The man slipped into the park, glancing to see if anyone noticed him. He was known to wear black velvet suits in June, but this time he likely wore a disguise — perhaps the safety vest, hard hat and steel-toed boots of a construction worker.
He carried a shovel and a small box. When he was satisfied he wouldn’t be disturbed, the man dug a hole no more than a metre deep, placed the treasure inside and covered it with dirt. He left the city without leaving a clue.
Byron Preiss repeated this quest 11 more times, burying small plexiglass boxes all over North America. Each contained a key that could be exchanged for a jewel worth $1,000 US. No one — not even his wife — knew where he’d hidden them all.
In 1982, Preiss published The Secret: A Treasure Hunt, a book that paired 12 cryptic paintings with 12 Nostradamus-like verses to give clues to the locations of the keys. He hoped the open challenge would give him a hit book.
The Secret caused a little stir upon publication and, one year later, teenage friends solved a riddle and found a treasure buried in Chicago. But the rest remained hidden and people gave up.
The internet resurfaced the old treasure hunt around the year 2000, sparking a new wave of interest — and the discovery of a second treasure, this one in Cleveland in 2004.
But then tragedy struck. In 2005, Preiss died in a car crash in his native New York. He took the locations of his buried treasures to the grave. Only one has been found since — in Boston, in 2019. Local treasure hunters had identified a likely spot, but it was construction workers who dug it up.
That leaves nine secret treasures at large in North America. Now one Halifax man thinks he’s solved two more puzzles — and he says they’re both in Canada.
Vikings and legendary buried treasure
James Morrow has become something of an amateur treasure hunter on Canada’s East Coast. In 2018, he saw a TV documentary about the hidden treasures and got hooked. He soon was immersed in an expansive online world of people determined to crack the codes of The Secret and track down all the treasures.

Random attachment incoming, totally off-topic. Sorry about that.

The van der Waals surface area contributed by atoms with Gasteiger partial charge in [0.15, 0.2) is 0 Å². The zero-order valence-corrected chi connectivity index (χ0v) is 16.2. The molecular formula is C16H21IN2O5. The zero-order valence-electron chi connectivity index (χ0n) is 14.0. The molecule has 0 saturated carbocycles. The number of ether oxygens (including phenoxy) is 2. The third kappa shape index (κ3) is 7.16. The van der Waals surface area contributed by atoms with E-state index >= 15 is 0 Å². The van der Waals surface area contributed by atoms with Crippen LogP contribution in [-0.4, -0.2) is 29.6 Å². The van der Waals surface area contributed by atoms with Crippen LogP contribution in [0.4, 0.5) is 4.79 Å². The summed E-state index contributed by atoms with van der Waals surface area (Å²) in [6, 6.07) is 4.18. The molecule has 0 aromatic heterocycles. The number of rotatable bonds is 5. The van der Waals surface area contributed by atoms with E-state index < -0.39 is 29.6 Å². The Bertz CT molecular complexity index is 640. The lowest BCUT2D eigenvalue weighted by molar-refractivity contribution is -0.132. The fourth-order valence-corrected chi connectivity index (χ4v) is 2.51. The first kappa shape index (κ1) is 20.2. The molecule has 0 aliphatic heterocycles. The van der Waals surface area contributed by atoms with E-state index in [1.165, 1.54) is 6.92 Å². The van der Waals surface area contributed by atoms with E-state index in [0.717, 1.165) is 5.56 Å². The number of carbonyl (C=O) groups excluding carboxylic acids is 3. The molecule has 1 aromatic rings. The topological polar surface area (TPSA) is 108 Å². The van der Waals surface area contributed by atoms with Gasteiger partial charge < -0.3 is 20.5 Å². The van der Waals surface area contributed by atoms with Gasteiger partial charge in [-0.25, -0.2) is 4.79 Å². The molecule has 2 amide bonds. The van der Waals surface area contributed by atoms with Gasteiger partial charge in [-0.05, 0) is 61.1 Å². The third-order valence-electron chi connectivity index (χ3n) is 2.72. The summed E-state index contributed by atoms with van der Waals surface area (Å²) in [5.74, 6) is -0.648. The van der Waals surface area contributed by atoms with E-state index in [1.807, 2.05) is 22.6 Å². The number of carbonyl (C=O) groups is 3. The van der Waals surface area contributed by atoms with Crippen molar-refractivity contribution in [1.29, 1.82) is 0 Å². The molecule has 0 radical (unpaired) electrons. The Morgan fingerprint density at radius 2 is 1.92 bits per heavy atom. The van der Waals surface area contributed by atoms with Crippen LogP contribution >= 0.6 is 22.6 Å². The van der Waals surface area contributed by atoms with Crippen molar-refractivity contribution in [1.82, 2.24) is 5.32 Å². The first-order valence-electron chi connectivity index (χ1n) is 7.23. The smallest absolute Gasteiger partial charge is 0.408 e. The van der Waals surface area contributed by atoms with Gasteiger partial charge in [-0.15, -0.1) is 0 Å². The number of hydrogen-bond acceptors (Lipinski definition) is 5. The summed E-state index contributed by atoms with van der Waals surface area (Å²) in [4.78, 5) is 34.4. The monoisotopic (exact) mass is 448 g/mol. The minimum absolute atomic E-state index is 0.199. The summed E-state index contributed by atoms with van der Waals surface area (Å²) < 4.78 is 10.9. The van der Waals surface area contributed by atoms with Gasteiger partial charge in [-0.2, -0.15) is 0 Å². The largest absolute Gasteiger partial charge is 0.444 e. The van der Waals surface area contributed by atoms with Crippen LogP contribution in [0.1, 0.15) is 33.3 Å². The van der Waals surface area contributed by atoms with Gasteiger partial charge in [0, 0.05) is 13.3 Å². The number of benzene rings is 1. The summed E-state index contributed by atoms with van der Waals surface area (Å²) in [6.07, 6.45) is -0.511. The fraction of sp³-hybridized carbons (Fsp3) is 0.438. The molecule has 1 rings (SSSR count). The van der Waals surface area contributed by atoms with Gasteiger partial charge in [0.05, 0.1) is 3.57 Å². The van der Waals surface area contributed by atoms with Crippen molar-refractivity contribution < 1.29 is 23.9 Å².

“It’s been so long-standing that no one’s been able to figure them out. Everyone keeps thinking they should be able to, but they can’t,” Morrow said.
The treasure clues are like complex crossword puzzles, in that they make little sense to the untrained mind. But once you learn the language of The Secret, it can all become clear.
Most of the treasure hunting community lives in the U.S. and they’d given little thought to the idea that Preiss would have buried anything in Canada. But the theme that ties all the locations together is that they’re to do with Europeans settling in North America.
And Morrow thought: if you were to create a treasure hunt about Europeans in North America, wouldn’t you put one near the oldest European settlement on the continent (L’Anse aux Meadows, N.L.) and the home of the world’s most famous treasure hunt (Oak Island, N.S.)?
“He made mention [during a promotional interview] of things like crossing over the border into Canada, being harassed about bringing a shovel and other implements with him,” Morrow said.
He studied the paintings and poetry to see what local connections he could find. Each treasure hunter must decide which verse matches which painting. Morrow’s first possible breakthrough came from a white rock on one of the paintings. Morrow didn’t think it was a rock at all.
“There’s only one place in North America where people go as tourists to see icebergs all the time,” Morrow said of Newfoundland.
Another section of the painting shows a huge rock with an explorer standing on it. “I know that everybody from Newfoundland, if they were born and raised there, if they’re from the island, they’re from the Rock.”
Other clues are an outline of Quidi Vidi Lake in St. John’s, and elements of a Portuguese flag, perhaps tied to the Portuguese fishers who visited Taqamkuk, as the Mi’kmaq called Newfoundland, in the 1500s. Americans detect Spanish signs and place that treasure in Florida.
Morrow narrowed it down to Bowring Park in St. John’s and visited the site. He thinks it matches up, but he’s leaving that find for someone in Newfoundland to take up.